Belarus: A Country Stuck In-Between Euro-Atlantic Security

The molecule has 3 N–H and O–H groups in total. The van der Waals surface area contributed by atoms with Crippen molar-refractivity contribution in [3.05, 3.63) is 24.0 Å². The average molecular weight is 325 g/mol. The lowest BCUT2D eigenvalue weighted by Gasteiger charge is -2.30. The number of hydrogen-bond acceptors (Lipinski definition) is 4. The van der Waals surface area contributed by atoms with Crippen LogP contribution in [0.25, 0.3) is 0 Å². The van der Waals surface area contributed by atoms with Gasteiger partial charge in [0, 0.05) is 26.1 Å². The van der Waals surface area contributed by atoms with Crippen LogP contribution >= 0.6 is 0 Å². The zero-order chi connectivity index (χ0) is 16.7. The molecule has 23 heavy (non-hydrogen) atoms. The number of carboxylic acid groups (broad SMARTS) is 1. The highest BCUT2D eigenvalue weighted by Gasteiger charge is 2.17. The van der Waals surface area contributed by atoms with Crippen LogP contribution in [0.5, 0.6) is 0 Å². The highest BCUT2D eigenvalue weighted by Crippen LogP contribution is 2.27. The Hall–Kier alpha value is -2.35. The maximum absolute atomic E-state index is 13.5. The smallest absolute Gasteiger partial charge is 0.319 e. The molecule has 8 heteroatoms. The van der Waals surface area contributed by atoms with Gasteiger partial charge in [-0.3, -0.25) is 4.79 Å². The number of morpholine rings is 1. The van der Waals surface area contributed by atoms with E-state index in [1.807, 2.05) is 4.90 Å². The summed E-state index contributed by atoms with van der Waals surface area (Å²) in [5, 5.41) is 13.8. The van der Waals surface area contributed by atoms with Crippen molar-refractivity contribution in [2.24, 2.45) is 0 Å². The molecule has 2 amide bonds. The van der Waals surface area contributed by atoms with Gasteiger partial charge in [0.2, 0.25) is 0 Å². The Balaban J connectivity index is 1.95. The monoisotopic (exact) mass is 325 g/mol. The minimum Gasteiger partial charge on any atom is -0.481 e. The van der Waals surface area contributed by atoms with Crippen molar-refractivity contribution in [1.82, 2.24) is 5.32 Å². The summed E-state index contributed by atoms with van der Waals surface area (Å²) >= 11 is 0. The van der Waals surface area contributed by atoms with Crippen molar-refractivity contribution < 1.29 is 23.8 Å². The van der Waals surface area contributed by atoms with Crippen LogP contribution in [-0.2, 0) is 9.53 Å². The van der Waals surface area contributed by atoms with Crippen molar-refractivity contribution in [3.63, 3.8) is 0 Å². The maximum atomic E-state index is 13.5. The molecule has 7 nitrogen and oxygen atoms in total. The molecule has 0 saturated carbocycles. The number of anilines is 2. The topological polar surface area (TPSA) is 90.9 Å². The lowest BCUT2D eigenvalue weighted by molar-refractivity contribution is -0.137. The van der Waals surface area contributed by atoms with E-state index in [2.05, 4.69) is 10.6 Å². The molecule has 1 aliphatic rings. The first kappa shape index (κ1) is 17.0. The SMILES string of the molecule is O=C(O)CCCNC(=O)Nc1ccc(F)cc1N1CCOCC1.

Belarus is a former Soviet republic and now independent state that presents an interesting, yet poorly explored, empirical puzzle for Euro-Atlantic security. Theoretically informed research only rarely seems to focus on its foreign policy. When it does, it is often through the lens of the ‘last dictatorship of Europe’ or the discourse of ‘Russia’s geopolitical backyard’. While these lenses can be interesting in dealing with certain analytical questions, they shed only sporadic, and often distorting, light on the country’s overall international behaviour. It is not surprising, therefore, that the logic and nature of Belarus’s foreign policy are widely misunderstood in both academic and policy debates. Besides being a problem and challenge for Belarus itself, this established misunderstanding inhibits external actors’ ability to interpret Minsk’s behaviour in foreign affairs and to correctly identify the limits of the possible in dealing with Belarus. This, in turn circumscribes the Belarusian government’s ability to contribute more significantly to Euro-Atlantic security, an ambition it has declared since the outbreak of the crisis in Ukraine in 2014.